The Foreign Ministry imposed sanctions against the wife of the Prime Minister of Canada

The Russian Foreign Ministry has banned Canadian Prime Minister Sophie Trudeau's wife and 25 other Canadians from entering the country. The day before, Ottawa imposed sanctions against 14 Russian businessmen and their children, and also banned the export of luxury goods

Sophie Gregoire-Trudeau

The Russian Foreign Ministry has banned 26 Canadians from entering the country, including the wife of Canadian Prime Minister Sophie Trudeau. The list is published on the department's website.

“In response to the regular anti-Russian sanctions announced by the Canadian authorities, which affected not only representatives of the leadership, military and business circles, but in some cases the closest relatives of those who became involved in the black list, entry into Russia is permanently closed for a similar category of Canadian citizens.” ,— according to the message of the Ministry of Foreign Affairs.

The ministry added that in the near future they would introduce new countermeasures as part of a response to the hostile actions of “the ruling Trudeau regime in Canada, which has adopted militant Russophobia.”

In addition to Sophie Trudeau, the spouse of the Deputy Prime Minister Canada's Christy Freeland Graham Bowley and Foreign Minister Melanie Joly's partner Felix Marcel. Freeland and Joly have been under Russian sanctions since late April, as has Prime Minister Justin Trudeau. Moscow's April sanctions list includes 592 Canadians.

The restrictions also affected the leadership of the Canadian armed forces: entry into Russia is closed for the commanders of the ground forces— Jocelyn Paul, BBC— Erica Kenny & Navy— Angus Topshi. The president of the Canadian-Ukrainian Chamber of Commerce, member of the board of directors of the World Congress of Ukrainians Zenon Potichny and the head of the Canadian charity organization Help us help, former member of the Cabinet of Ministers of Ontario Marie Buntrogiani were also subject to sanctions.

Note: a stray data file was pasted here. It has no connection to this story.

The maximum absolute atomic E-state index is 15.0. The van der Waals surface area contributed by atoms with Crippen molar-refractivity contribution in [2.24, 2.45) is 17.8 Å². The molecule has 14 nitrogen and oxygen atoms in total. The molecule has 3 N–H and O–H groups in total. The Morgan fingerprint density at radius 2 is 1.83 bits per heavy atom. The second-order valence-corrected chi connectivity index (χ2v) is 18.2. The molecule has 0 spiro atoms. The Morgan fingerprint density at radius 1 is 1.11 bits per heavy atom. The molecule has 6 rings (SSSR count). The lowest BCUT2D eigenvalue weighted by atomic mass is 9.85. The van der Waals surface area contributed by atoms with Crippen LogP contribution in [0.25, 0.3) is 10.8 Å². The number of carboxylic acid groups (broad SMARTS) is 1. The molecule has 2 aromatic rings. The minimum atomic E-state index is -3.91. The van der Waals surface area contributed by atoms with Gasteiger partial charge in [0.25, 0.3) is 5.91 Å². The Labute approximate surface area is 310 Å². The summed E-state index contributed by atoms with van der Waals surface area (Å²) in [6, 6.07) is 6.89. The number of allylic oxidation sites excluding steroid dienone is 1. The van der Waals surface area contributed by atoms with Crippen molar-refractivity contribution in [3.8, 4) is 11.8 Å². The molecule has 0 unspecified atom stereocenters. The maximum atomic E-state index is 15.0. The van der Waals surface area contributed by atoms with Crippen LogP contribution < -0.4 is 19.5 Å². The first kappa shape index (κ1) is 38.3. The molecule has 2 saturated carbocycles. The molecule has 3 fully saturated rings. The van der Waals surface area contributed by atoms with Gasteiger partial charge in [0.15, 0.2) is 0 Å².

The Foreign Ministry has included in the sanctions list representatives of the military-industrial complex and the shipbuilding industry, as well as the financial sector. Among them:

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  • CEO of aerospace and defense contractor Lockheed Martin Canada Lorraine Ben and company manager Andrew Coates;
  • President and CEO Canadian Association of Defense and Security Enterprises (CADSI) Christine Chanfarani, as well as the chairman of the board of directors of the association, president and CEO of the consulting company Calian Group Ltd. Kevin Ford;
  • Chairman of the Board of Directors of the international financial holding Quebec Power Corporation of Canada Paul Desmarets, Jr. and his deputy André Desmarets;
  • President and CEO of the Aerospace Industries Association of Canada (AIAC) Mike Muller and Chairman of the Board of Directors of the Association, CEO and VP IT defense contractor L3Harris Technologies Canada Richard Foster;
  • Robert Kwon, President and CEO of the Canadian Commercial Corporation (CCC) and Douglas Harrison, Chairman of the Board of Directors of the Corporation;
  • space industry representatives— President of Maritime Launch Services, organizer and general contractor of the Canadian-Ukrainian spaceport in Nova Scotia, Stephen Mathieu and CEO of MDA Ltd. Mike Greenlee;
  • Mark Perent, CEO of CAE Inc., a simulation technology for education in the aviation, defense and healthcare industries;
  • Sean Greenwood, president of drone manufacturer Canadian UAVs;
  • heads of enterprises in the shipbuilding industry— president of Irving Shipbuilding Inc. Kevin Mooney and CEO James Irving and President, CEO and co-owner of Chantier Davie Canada Inc. James Davies;
  • Terry Menion, general manager and vice president of arms manufacturer Raytheon Canada.

In March, Canada imposed sanctions against Russian businessmen Roman Abramovich and Alisher Usmanov, CEC head Ella Pamfilova, as well as the Ministry of Defense, the SVR, the Sukhoi company. and others. In the same month, Ottawa announced restrictions on 160 members of the Federation Council, and in early April— against the head of Norilsk Nickel Vladimir Potanin, head of NOVATEK Leonid Mikhelson, founder of the Renova group; Viktor Vekselberg and six other Russians.

On May 18, Canadian Public Safety Minister Marco Mendicino said that all Russians under sanctions would be banned from entering the country, including President Vladimir Putin. Two days later, Ottawa expanded the sanctions list to include 14 Russians, including the head of Russian Railways, Oleg Belozerov, and the daughter-in-law of Federation Council speaker Valentina Matvienko, Yulia. At the same time, Canada banned the import of luxury goods from Russia, in particular alcoholic beverages, seafood, fish and diamonds.

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